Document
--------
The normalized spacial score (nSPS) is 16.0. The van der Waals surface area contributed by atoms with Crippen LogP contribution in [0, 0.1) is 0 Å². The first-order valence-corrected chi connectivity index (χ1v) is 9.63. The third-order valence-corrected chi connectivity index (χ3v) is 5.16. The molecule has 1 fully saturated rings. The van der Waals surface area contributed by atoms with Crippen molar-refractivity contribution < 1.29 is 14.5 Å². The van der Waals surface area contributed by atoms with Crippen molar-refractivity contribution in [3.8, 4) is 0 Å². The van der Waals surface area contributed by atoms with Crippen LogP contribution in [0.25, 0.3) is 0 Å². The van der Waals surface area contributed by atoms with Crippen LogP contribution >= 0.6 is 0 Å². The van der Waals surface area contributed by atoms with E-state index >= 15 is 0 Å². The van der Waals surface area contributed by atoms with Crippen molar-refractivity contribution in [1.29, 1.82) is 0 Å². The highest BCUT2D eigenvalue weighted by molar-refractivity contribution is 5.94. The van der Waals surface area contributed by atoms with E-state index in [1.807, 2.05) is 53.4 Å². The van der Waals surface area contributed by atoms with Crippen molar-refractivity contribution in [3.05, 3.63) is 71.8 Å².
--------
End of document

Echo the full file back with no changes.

The normalized spacial score (nSPS) is 16.0. The van der Waals surface area contributed by atoms with Crippen LogP contribution in [0, 0.1) is 0 Å². The first-order valence-corrected chi connectivity index (χ1v) is 9.63. The third-order valence-corrected chi connectivity index (χ3v) is 5.16. The molecule has 1 fully saturated rings. The van der Waals surface area contributed by atoms with Crippen molar-refractivity contribution < 1.29 is 14.5 Å². The van der Waals surface area contributed by atoms with Crippen molar-refractivity contribution in [3.8, 4) is 0 Å². The van der Waals surface area contributed by atoms with Crippen LogP contribution in [0.25, 0.3) is 0 Å². The van der Waals surface area contributed by atoms with Crippen LogP contribution >= 0.6 is 0 Å². The van der Waals surface area contributed by atoms with E-state index >= 15 is 0 Å². The van der Waals surface area contributed by atoms with Crippen molar-refractivity contribution in [1.29, 1.82) is 0 Å². The highest BCUT2D eigenvalue weighted by molar-refractivity contribution is 5.94. The van der Waals surface area contributed by atoms with E-state index in [1.807, 2.05) is 53.4 Å². The van der Waals surface area contributed by atoms with Crippen molar-refractivity contribution in [3.05, 3.63) is 71.8 Å².